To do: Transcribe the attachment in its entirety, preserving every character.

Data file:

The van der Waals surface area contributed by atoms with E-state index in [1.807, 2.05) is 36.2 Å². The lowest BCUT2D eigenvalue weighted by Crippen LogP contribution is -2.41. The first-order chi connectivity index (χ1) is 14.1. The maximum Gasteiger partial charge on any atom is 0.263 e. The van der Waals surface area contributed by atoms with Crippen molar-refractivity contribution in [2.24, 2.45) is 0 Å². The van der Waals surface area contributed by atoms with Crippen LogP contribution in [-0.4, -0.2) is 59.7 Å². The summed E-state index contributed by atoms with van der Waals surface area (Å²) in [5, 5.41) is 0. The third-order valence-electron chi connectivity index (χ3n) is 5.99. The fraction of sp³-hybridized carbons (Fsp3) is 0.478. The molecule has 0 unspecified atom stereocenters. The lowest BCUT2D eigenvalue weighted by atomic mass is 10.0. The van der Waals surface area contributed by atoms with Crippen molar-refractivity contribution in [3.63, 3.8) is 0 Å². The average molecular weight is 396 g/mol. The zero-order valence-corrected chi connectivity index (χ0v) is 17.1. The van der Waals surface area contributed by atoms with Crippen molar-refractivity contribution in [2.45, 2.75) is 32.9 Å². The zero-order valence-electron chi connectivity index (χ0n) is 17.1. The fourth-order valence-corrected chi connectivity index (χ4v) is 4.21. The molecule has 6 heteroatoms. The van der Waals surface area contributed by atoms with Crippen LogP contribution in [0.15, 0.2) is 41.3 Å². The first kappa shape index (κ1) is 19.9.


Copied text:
The van der Waals surface area contributed by atoms with E-state index in [1.807, 2.05) is 36.2 Å². The lowest BCUT2D eigenvalue weighted by Crippen LogP contribution is -2.41. The first-order chi connectivity index (χ1) is 14.1. The maximum Gasteiger partial charge on any atom is 0.263 e. The van der Waals surface area contributed by atoms with Crippen molar-refractivity contribution in [2.24, 2.45) is 0 Å². The van der Waals surface area contributed by atoms with Crippen LogP contribution in [-0.4, -0.2) is 59.7 Å². The summed E-state index contributed by atoms with van der Waals surface area (Å²) in [5, 5.41) is 0. The third-order valence-electron chi connectivity index (χ3n) is 5.99. The fraction of sp³-hybridized carbons (Fsp3) is 0.478. The molecule has 0 unspecified atom stereocenters. The lowest BCUT2D eigenvalue weighted by atomic mass is 10.0. The van der Waals surface area contributed by atoms with Crippen molar-refractivity contribution in [3.63, 3.8) is 0 Å². The average molecular weight is 396 g/mol. The zero-order valence-corrected chi connectivity index (χ0v) is 17.1. The van der Waals surface area contributed by atoms with Crippen molar-refractivity contribution in [2.45, 2.75) is 32.9 Å². The zero-order valence-electron chi connectivity index (χ0n) is 17.1. The fourth-order valence-corrected chi connectivity index (χ4v) is 4.21. The molecule has 6 heteroatoms. The van der Waals surface area contributed by atoms with Crippen LogP contribution in [0.15, 0.2) is 41.3 Å². The first kappa shape index (κ1) is 19.9.